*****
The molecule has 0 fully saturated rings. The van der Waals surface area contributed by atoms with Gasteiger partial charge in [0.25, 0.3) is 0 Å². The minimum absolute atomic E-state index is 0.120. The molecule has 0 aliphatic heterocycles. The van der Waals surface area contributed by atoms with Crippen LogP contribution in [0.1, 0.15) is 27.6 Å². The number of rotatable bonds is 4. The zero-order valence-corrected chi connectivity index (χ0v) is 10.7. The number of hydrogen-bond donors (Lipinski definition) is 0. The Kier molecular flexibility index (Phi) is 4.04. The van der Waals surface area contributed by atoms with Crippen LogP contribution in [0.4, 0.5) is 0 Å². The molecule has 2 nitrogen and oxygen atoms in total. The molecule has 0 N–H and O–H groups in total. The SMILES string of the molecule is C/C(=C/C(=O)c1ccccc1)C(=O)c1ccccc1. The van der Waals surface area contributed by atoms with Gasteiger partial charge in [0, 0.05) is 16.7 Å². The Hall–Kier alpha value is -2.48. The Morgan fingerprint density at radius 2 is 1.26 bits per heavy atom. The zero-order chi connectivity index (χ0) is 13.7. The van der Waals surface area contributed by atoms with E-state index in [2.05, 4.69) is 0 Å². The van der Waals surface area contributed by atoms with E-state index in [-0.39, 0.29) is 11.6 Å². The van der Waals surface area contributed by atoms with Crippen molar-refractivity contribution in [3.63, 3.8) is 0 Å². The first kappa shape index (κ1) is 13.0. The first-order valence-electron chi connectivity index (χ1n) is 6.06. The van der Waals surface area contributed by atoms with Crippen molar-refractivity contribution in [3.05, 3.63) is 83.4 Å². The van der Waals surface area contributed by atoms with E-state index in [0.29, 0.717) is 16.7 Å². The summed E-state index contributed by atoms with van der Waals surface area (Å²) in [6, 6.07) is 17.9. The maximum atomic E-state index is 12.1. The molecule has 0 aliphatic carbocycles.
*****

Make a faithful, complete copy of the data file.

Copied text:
The molecule has 0 fully saturated rings. The van der Waals surface area contributed by atoms with Gasteiger partial charge in [0.25, 0.3) is 0 Å². The minimum absolute atomic E-state index is 0.120. The molecule has 0 aliphatic heterocycles. The van der Waals surface area contributed by atoms with Crippen LogP contribution in [0.1, 0.15) is 27.6 Å². The number of rotatable bonds is 4. The zero-order valence-corrected chi connectivity index (χ0v) is 10.7. The number of hydrogen-bond donors (Lipinski definition) is 0. The Kier molecular flexibility index (Phi) is 4.04. The van der Waals surface area contributed by atoms with Crippen LogP contribution in [0.4, 0.5) is 0 Å². The molecule has 2 nitrogen and oxygen atoms in total. The molecule has 0 N–H and O–H groups in total. The SMILES string of the molecule is C/C(=C/C(=O)c1ccccc1)C(=O)c1ccccc1. The van der Waals surface area contributed by atoms with Gasteiger partial charge in [0, 0.05) is 16.7 Å². The Hall–Kier alpha value is -2.48. The Morgan fingerprint density at radius 2 is 1.26 bits per heavy atom. The zero-order chi connectivity index (χ0) is 13.7. The van der Waals surface area contributed by atoms with E-state index in [2.05, 4.69) is 0 Å². The van der Waals surface area contributed by atoms with E-state index in [-0.39, 0.29) is 11.6 Å². The van der Waals surface area contributed by atoms with Crippen molar-refractivity contribution in [3.63, 3.8) is 0 Å². The first kappa shape index (κ1) is 13.0. The first-order valence-electron chi connectivity index (χ1n) is 6.06. The van der Waals surface area contributed by atoms with Crippen molar-refractivity contribution in [3.05, 3.63) is 83.4 Å². The van der Waals surface area contributed by atoms with E-state index in [0.29, 0.717) is 16.7 Å². The summed E-state index contributed by atoms with van der Waals surface area (Å²) in [6, 6.07) is 17.9. The maximum atomic E-state index is 12.1. The molecule has 0 aliphatic carbocycles.